Bison Kabob with Rainbow Chard

April 18, 2010 § 2 Comments

I came across Great Range Brand Bison on a recent trip to the grocery store. There were several cuts to choose from, I decided to go with the ribeye. We’ve been wanting to add more “exotic” meats as a way to switch to leaner red meats. I wasn’t exactly sure what to do with the ribeye but once I opened up the package, I knew that kabobs was the way to go. The ribeye had two layers of fat running through it but not a whole lot of marbling like you would see in a beef ribeye, as expected. I trimmed off the fat and cut the meat into 2 inch cubes.

From what I’ve read about bison meat, the best way to cook it is slow and low heat, best serve rare to medium rare. Not a problem for us since we like our meat medium rare. I debated a bit about what to season it with but in the end, chose salt and pepper since we wanted to be able to taste the flavor of the meat. It turned out to be the right choice since the meat didn’t need anything else.

I forgot to leave enough time to soak the bamboo skewers but luckily I had metal skewers on hand. I fired up the gas grill and kept it around 375 degrees. Not exact low heat but I wanted to add a bit of the char on the outside while still keeping it rare-ish on the inside. I grilled the meat about 2 minutes on each side, maybe a total of 6-7 minutes. I really wanted to error on the rare side and didn’t want to risk overcooking the meat. Here they are right off the grill.

The meat was very tender and had wonderful flavor. The meat was cooked to rare and medium-rare but it didn’t taste bloody as a rare beef meat would have tasted. Sorry if that might gross some of you out. It was not gamey but  it’s kind of hard for me to describe the taste, not beefy but meaty? I don’t know how to describe it…kind of similar to comparing the flavor of lamb to beef, uh…well, taste like lamb. Well, this tasted like uh…bison. Even though there wasn’t much marbling (i.e., less fat),  it was still very tender. As with any ribeye, there were a little bit of connective tissue in a few of the pieces, which I enjoy more than the Mister. A few smaller pieces actually cooked to medium-rare/medium and still was tender, just not as much as the rare/medium-rare pieces.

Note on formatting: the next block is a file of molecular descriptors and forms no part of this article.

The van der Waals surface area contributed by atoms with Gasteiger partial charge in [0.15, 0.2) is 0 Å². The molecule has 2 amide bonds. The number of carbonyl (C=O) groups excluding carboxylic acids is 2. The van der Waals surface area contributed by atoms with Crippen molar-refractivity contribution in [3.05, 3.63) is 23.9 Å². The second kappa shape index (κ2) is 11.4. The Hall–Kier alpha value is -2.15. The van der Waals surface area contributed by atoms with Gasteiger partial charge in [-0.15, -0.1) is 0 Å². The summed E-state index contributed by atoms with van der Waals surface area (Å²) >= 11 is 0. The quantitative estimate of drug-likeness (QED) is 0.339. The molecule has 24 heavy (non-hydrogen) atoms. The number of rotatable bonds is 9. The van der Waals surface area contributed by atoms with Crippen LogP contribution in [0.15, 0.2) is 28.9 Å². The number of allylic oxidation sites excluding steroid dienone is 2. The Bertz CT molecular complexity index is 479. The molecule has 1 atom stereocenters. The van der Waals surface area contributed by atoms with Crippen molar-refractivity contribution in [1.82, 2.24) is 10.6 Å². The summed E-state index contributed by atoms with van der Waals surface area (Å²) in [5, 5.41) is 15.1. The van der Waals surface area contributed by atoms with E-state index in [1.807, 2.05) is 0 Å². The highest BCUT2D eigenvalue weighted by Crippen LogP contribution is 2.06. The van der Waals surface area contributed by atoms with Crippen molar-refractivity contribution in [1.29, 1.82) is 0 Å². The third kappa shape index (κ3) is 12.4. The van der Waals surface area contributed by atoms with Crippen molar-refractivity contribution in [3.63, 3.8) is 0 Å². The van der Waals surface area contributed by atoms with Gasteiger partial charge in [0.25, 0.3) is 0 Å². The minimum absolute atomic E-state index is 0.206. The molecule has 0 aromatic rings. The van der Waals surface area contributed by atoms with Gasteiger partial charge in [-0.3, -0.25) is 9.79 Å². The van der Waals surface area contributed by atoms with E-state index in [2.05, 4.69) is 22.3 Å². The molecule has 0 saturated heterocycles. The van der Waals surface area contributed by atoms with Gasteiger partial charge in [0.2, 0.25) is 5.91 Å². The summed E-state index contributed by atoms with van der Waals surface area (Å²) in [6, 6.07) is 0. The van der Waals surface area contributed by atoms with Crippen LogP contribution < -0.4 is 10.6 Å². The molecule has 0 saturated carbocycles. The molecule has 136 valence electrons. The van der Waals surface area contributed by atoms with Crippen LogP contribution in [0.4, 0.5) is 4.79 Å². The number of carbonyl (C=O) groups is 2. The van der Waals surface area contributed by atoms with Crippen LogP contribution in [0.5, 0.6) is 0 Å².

We went to the Poway Farmer’s Market that morning to look for some greens to go with the bison. I saw some beautiful rainbow chard that I though would go really well with bison. I should have taken a picture of it before cooking it. Oops. But here’s a picture of it in the pan.

The red, yellow, orange and white stems were much more vibrant raw but you can still see a bit of the colors here. The leaves were so tender and was the perfect complement to the bison. I loved the garlic and onions with the chard. The recipe is below. I added a little more than the 2 tablespoon olive oil in the recipe (brain fart), which is why it looks a bit oily in the picture. Next time I’m only going to use 2 strips of bacon since I think that’s enough to season 1 bunch of chard. Of course you can leave out the bacon altogether to make this healthier.

As far as timing, I cooked the chard first, turning off the heat just as the leaves wilted. This allowed the leaves to continue cooking a bit without getting mushy while I grilled the bison kabobs.

Sautéed Rainbow Chard


1 tablespoon olive oil
4 slices of bacon, cut into 1/4-inch dice
2 cloves garlic, smashed or pressed
1/2 cup chopped onions or shallots
1 bunch Swiss or Rainbow chard
1/2 cup chicken or vegetable stock
Kosher salt
Fresh ground pepper


Wash the chard thoroughly, making sure all the dirt and sand are removed. Cut off tough ends of the stalk, if needed and discard ends. Slice the stems into 1-inch pieces and reserve. Stack the chard leaves into a pile. Roll together into a bundle and slice into 1/2-inch ribbons. With larger leaves, I like to cut them in half and then cut them into strips, makes for easier eating. 

Heat oil to a Dutch oven or heavy bottom pan over medium heat. Add the bacon and sauté until browned, rendering the fat. Add the onion and garlic and cook until translucent. Add the chard stems and the stock, cook until the stock has mostly evaporated, about 4-5 minutes. The stems should be getting tender at this point.

Add the chard leaves and sauté until they are wilted and tender, about 5 minutes. Don’t let the leaves get mushy. Season with salt and pepper.

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